• Figuring out and delivering what your book is about which is different than the plot
• Delivering that essence of the book and your platform in a few words.
• Expressing why you are uniquely qualified to write this book – your qualifications.
• Creating an answer for promotion.

Don’t worry about perfection, that’s not the point

Agents are here because they want to see you in person, so as much as you can, be yourself.

Just in case you end up before an editor who did not list your subject in their “want” list, talk to them anyway. Use your 5 minutes to ask them what they are looking for. What is selling? What genre is hot and what is the up and coming genre? Do they know anyone who would be interested in your book?
Tell them a bit about your book anyway.
Breathe.

What is the book about?
Social justice?
Sex, Drugs and Rock and Roll?
The clash between expectations and reality?

Rather than list off plot points in chronological order, what is the book’s essence?
There is a reason films cycle around a single idea or protagonist. We can say, Oh Spiderman, and we are done.
How can your idea and book fit into that tiny frame?

Who are you? Have you won awards? Hiked through the desert?
Do you have a massive Social Media following?
Why are you uniquely qualified to write this book?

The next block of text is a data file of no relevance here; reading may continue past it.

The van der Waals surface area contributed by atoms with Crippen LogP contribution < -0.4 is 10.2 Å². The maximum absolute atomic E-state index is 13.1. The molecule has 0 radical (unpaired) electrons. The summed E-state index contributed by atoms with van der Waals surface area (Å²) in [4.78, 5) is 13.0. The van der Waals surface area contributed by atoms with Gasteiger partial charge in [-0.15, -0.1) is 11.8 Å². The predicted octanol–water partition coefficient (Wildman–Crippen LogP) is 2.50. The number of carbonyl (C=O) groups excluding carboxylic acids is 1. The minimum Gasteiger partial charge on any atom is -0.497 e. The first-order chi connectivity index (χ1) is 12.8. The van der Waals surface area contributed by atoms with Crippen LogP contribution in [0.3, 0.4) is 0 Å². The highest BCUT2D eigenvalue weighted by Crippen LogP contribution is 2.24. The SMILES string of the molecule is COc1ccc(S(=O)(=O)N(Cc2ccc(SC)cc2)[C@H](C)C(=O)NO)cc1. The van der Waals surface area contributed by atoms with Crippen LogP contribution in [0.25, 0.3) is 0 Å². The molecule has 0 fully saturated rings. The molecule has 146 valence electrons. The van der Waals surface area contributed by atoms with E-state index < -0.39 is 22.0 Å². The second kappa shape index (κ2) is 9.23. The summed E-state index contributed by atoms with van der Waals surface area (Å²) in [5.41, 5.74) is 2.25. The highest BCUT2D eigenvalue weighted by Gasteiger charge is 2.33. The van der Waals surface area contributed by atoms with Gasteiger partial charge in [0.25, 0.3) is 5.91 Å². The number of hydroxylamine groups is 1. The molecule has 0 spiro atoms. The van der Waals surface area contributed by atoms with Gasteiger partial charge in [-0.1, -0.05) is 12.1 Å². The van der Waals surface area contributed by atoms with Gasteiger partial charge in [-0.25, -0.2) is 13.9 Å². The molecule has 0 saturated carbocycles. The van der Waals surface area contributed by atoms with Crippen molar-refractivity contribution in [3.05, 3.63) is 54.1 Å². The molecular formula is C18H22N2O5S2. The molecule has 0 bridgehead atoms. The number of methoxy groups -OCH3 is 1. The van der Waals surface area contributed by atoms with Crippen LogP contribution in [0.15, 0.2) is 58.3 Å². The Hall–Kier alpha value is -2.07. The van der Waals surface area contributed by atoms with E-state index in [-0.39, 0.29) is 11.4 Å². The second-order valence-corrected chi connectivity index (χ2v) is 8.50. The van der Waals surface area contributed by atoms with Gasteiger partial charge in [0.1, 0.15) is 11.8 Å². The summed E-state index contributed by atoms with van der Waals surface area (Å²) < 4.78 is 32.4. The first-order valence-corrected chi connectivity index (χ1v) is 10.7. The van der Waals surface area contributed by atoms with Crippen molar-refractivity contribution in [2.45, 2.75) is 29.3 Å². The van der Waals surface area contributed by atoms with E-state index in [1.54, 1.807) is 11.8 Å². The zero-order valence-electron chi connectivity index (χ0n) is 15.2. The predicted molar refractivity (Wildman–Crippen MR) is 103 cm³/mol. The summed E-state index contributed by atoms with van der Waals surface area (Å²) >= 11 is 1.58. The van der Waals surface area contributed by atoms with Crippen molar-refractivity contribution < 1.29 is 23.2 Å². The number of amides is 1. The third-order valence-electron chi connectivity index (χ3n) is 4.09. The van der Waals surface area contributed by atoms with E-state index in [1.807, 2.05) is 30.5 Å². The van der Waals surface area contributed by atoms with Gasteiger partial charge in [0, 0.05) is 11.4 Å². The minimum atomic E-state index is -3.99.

Platform, this is the overall reason you wrote a book. Platform is also something on which to build a promotional campaign.

Elements of a good pitch
Hi my name is XXXX and I have written a novel based on my experience doing or being XXXX the novel is about a boy, a girl and social enlightenment and will appeal primarily to female readers who buy both e-books and hard copy novels. I already have a following of 10,000 on my blog of the same name. Would you like to hear more?

Hi, my name is Catharine and I’ve written a YA Science Fiction Time travel book series Future Girls featuring female heroines who escape to the past to change their future. I am passionate about delivering the message that teens can change their future by what they do right now.

I am a college professor with two degrees in English and am growing my Facebook Instagram and Pinterest following using both organic and paid advertising in order to increase interest in these books.

To learn more.
Visit us on iTunes – Newbie Writers Podcast – new episodes start again in January 2017
Check out our upcoming book Don’t Write Like We Talk that will be published eventually. All you need to do is wait . . . Like us.
Subscribe to this blog
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And Pinterest Catharine Bramkamp
The theme is, Catharine Bramkamp

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I Make Plans – Instagram Poem

Instagram poem